Independent photojournalist John Rudoff said he was hit with crowd-control munitions fired by federal law enforcement officers while he was covering a protest in Portland, Oregon, on July 19, 2020.
Rudoff was covering one of the many protests that had broken out across the U.S. in response to police violence and in support of the Black Lives Matter movement after the May 25 death of George Floyd. The U.S. Press Freedom Tracker is documenting assaults, arrests and other incidents involving journalists covering protests across the country.
The Portland protests, held nightly since late May, had grown more intense as the presence of federal law enforcement increased in early July. A temporary restraining order on July 2 that barred the Portland police from harming or impeding journalists wasn’t expanded to include federal agents until July 23. Rudoff gave declarations in support of the class action lawsuit, filed by the American Civil Liberties Union Foundation of Oregon, that led to the TRO.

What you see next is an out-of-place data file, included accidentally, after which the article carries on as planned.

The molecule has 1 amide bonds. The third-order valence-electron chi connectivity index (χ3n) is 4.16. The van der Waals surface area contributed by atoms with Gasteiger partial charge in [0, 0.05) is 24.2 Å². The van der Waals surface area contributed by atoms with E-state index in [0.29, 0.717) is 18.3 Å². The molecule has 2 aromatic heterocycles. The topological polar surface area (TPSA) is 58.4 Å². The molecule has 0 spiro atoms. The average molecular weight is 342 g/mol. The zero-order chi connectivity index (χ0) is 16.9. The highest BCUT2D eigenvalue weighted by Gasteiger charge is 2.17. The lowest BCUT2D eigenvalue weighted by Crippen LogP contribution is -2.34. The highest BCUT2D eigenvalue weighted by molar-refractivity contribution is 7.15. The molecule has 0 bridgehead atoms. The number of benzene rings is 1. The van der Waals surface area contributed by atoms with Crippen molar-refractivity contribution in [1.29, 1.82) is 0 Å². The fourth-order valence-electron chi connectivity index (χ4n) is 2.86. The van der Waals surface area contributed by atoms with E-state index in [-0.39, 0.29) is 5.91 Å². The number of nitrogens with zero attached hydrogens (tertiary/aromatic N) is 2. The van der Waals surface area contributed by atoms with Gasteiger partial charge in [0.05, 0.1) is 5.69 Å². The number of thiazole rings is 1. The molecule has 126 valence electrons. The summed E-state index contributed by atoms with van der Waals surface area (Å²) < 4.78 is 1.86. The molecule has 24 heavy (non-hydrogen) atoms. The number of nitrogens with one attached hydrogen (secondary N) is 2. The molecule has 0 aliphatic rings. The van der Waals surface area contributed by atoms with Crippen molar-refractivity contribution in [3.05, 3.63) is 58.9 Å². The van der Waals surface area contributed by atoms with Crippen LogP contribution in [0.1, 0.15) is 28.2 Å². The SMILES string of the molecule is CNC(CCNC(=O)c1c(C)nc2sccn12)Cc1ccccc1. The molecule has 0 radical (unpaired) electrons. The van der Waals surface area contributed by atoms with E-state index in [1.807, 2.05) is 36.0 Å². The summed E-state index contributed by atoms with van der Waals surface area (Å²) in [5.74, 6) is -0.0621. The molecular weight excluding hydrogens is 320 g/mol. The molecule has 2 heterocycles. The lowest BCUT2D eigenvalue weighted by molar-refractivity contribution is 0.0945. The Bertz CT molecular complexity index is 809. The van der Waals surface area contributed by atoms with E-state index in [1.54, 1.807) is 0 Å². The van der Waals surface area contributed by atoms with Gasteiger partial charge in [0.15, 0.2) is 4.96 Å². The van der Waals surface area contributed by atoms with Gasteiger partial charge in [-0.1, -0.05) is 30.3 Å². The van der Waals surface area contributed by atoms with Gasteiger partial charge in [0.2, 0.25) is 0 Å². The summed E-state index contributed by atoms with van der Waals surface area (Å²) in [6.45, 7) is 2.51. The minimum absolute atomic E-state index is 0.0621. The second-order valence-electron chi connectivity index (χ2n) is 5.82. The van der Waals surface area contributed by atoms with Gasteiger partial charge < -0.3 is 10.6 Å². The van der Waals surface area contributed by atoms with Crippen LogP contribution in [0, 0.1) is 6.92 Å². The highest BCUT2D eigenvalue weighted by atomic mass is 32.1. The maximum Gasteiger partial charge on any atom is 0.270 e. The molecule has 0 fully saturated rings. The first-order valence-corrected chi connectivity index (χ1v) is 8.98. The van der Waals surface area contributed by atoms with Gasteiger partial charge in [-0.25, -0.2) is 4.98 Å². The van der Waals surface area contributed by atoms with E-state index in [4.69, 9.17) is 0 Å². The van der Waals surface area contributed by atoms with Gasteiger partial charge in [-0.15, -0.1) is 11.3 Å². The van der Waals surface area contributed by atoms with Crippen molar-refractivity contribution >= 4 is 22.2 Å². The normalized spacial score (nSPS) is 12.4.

Rudoff was hit in the shoulder with a projectile while documenting federal agents emerging from the courthouse and shooting tear gas and munitions, he said in his declaration for the ACLU.
“Suddenly, and for no reason, a federal agent shot me in my right shoulder, inches from my head,” Rudoff wrote, adding that he believes he was hit with a 40mm rubber bullet. “The pain was so bad that I had to retreat into the park and stop documenting for around 15 minutes while I recovered.”
Rudoff said he felt targeted as press. “I have body armor that has ‘press’ on it in several-inch-high letters front and back, and a helmet that has ‘press’ on it in inch-high letters front and back,” he told the U.S. Press Freedom Tracker. “I intentionally stand away from crowds as best I can, and intentionally I’m dressed in light-colored clothing as much as possible.”
In the declaration, he also noted that he had two large professional cameras with him and was wearing a National Press Photographers Association press pass.
The Department of Homeland Security, which has coordinated the federal presence in Portland, didn’t respond to a request for comment.